No. 10.-CARDINAL ANGELOTTO, THIS man, notorious for the weakness of his intellect, and the meanness of his disposition, was very fond of detracting from the merit of others. One day, when Pope Eugenio IV. was at Florence, a lad of ten years old was ivtroduced to his holiness in the presence of the cardinal. The youth addressed the pope in a

speech, which, for gravity and wisdom, much exceeded bis years. “It is common," observed Angelotto, when the rest of the audience praised the oration, “ for young persons, endowed with premature talents, to fall into an early decay of parts.”. “ Then, my lord cardinal,” replied the youth," you must have had very extraordinary talents when you were young."


ALGERIN E SAGACITY. MAHOMED EFFENDI, Dey of Algiers, about the middle of the last century, was reckoned the most able, and likewise the most equitable of those princes who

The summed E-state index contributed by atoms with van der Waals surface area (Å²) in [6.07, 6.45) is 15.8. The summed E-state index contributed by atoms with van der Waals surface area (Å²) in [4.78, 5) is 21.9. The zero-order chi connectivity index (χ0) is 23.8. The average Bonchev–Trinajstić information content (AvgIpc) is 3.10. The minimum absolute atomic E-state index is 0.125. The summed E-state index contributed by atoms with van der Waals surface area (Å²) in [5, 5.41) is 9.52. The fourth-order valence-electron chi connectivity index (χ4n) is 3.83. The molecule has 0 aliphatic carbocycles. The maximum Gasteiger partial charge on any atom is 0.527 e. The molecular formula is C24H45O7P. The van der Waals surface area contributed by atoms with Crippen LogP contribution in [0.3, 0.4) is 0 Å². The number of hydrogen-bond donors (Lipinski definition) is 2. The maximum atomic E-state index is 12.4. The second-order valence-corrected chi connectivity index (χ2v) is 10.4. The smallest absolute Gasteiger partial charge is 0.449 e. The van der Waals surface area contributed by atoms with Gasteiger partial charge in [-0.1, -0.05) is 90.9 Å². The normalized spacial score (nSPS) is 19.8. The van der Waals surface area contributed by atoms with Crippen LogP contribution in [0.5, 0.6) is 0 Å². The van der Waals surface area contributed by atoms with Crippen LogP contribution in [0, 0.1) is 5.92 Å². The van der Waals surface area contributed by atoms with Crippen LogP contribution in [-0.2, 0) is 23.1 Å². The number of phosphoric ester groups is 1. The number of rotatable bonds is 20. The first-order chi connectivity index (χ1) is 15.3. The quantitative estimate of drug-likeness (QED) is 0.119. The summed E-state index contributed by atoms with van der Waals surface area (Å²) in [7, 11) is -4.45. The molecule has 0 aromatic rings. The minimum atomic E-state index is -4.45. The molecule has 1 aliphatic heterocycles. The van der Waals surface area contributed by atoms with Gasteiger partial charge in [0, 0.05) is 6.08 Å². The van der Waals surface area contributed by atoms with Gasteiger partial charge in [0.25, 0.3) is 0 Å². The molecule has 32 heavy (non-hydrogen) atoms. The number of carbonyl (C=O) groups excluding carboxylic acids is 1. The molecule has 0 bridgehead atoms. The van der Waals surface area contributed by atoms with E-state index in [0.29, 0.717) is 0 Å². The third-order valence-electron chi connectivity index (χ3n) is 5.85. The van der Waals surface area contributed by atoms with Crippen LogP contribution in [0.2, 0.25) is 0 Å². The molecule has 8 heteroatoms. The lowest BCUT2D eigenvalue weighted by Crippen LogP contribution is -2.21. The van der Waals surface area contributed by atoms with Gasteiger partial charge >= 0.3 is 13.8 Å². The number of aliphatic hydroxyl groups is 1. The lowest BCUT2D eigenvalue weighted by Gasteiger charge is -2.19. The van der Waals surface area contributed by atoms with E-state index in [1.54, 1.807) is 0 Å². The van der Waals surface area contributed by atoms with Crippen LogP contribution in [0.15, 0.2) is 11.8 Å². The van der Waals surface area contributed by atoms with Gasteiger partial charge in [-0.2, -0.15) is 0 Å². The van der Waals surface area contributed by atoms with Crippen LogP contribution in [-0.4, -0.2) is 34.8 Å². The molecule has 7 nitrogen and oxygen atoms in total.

eve, for many years, governed the Algerines. His promotion to sovereign power was involuntary; for be, no doubt, dreaded the fate of his predecessors, of whom no less than twenty-three perished by violent deaths. He was compelled, nevertheless, by the janissaries, to accept of a dignity, which, notwithstanding his justice and sagacity, proved as fatal to himself as to former princes ; for he also, a short time after his advanceinent, fell by assassination. The following instance of his justice, in which, however, his procedure was somewhat summary, was also, and certainly with as much reason, accounted an instance of his sagacity:-Slaves among the Algerines are permitted, either by shopkeeping or otherwise, and on paying their master a certain sum, to earn a little money for themselves. This they may employ, and very frequently do employ, in purchasing their freedom. A slave, named Almoullah, kept an oil-shop, and found his gains increase so very fast, that he soon accumulated seventy sequins, amounting to about thirty pounds sterling. Other fifty sequins would have procured him his freedom. Fearing, however, that, as he was reckoned wealthy, he might be robbed, and have no redress, he gave his money in trust to a Moor, who lived in his neighbourhood, and in whose friendship, as well as integrity, he had the utmost copfidence.His profits soon afterwards became so considerable, that he found himself in possession of the fifty sequins be so earnestly wished for. He thus anticipated, with secret rapture, his delivery from bondage, and return to his native land.